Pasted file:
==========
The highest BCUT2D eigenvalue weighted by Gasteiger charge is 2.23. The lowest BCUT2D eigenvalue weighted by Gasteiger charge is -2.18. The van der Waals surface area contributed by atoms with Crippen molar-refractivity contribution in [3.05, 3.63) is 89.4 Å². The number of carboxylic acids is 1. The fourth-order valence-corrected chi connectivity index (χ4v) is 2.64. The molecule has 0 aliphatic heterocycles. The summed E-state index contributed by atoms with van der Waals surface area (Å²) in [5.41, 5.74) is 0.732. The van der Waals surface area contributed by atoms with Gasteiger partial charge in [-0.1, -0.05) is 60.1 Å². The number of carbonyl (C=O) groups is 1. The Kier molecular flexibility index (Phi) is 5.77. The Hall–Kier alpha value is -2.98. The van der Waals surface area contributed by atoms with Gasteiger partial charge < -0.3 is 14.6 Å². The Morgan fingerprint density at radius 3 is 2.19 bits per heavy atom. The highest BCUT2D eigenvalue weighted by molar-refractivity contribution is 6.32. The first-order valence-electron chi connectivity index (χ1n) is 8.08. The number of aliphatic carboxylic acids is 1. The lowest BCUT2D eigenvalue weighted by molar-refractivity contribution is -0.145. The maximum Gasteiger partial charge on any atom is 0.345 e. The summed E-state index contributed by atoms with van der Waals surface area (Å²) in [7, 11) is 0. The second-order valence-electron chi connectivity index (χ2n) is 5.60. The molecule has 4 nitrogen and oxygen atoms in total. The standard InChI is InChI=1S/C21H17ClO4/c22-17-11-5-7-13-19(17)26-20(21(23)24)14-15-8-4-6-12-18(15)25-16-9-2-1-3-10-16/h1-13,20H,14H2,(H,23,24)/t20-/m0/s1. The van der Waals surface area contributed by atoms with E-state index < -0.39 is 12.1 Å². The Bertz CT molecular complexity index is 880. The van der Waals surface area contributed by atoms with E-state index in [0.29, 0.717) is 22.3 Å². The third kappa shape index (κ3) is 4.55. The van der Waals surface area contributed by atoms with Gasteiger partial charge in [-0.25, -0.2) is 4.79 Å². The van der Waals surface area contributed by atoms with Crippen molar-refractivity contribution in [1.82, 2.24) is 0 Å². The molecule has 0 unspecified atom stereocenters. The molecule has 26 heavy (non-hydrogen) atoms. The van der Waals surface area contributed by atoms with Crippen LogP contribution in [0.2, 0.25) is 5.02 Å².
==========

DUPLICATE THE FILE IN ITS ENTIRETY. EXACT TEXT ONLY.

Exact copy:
The highest BCUT2D eigenvalue weighted by Gasteiger charge is 2.23. The lowest BCUT2D eigenvalue weighted by Gasteiger charge is -2.18. The van der Waals surface area contributed by atoms with Crippen molar-refractivity contribution in [3.05, 3.63) is 89.4 Å². The number of carboxylic acids is 1. The fourth-order valence-corrected chi connectivity index (χ4v) is 2.64. The molecule has 0 aliphatic heterocycles. The summed E-state index contributed by atoms with van der Waals surface area (Å²) in [5.41, 5.74) is 0.732. The van der Waals surface area contributed by atoms with Gasteiger partial charge in [-0.1, -0.05) is 60.1 Å². The number of carbonyl (C=O) groups is 1. The Kier molecular flexibility index (Phi) is 5.77. The Hall–Kier alpha value is -2.98. The van der Waals surface area contributed by atoms with Gasteiger partial charge < -0.3 is 14.6 Å². The Morgan fingerprint density at radius 3 is 2.19 bits per heavy atom. The highest BCUT2D eigenvalue weighted by molar-refractivity contribution is 6.32. The first-order valence-electron chi connectivity index (χ1n) is 8.08. The number of aliphatic carboxylic acids is 1. The lowest BCUT2D eigenvalue weighted by molar-refractivity contribution is -0.145. The maximum Gasteiger partial charge on any atom is 0.345 e. The summed E-state index contributed by atoms with van der Waals surface area (Å²) in [7, 11) is 0. The second-order valence-electron chi connectivity index (χ2n) is 5.60. The molecule has 4 nitrogen and oxygen atoms in total. The standard InChI is InChI=1S/C21H17ClO4/c22-17-11-5-7-13-19(17)26-20(21(23)24)14-15-8-4-6-12-18(15)25-16-9-2-1-3-10-16/h1-13,20H,14H2,(H,23,24)/t20-/m0/s1. The van der Waals surface area contributed by atoms with E-state index < -0.39 is 12.1 Å². The Bertz CT molecular complexity index is 880. The van der Waals surface area contributed by atoms with E-state index in [0.29, 0.717) is 22.3 Å². The third kappa shape index (κ3) is 4.55. The van der Waals surface area contributed by atoms with Gasteiger partial charge in [-0.25, -0.2) is 4.79 Å². The van der Waals surface area contributed by atoms with Crippen molar-refractivity contribution in [1.82, 2.24) is 0 Å². The molecule has 0 unspecified atom stereocenters. The molecule has 26 heavy (non-hydrogen) atoms. The van der Waals surface area contributed by atoms with Crippen LogP contribution in [0.2, 0.25) is 5.02 Å².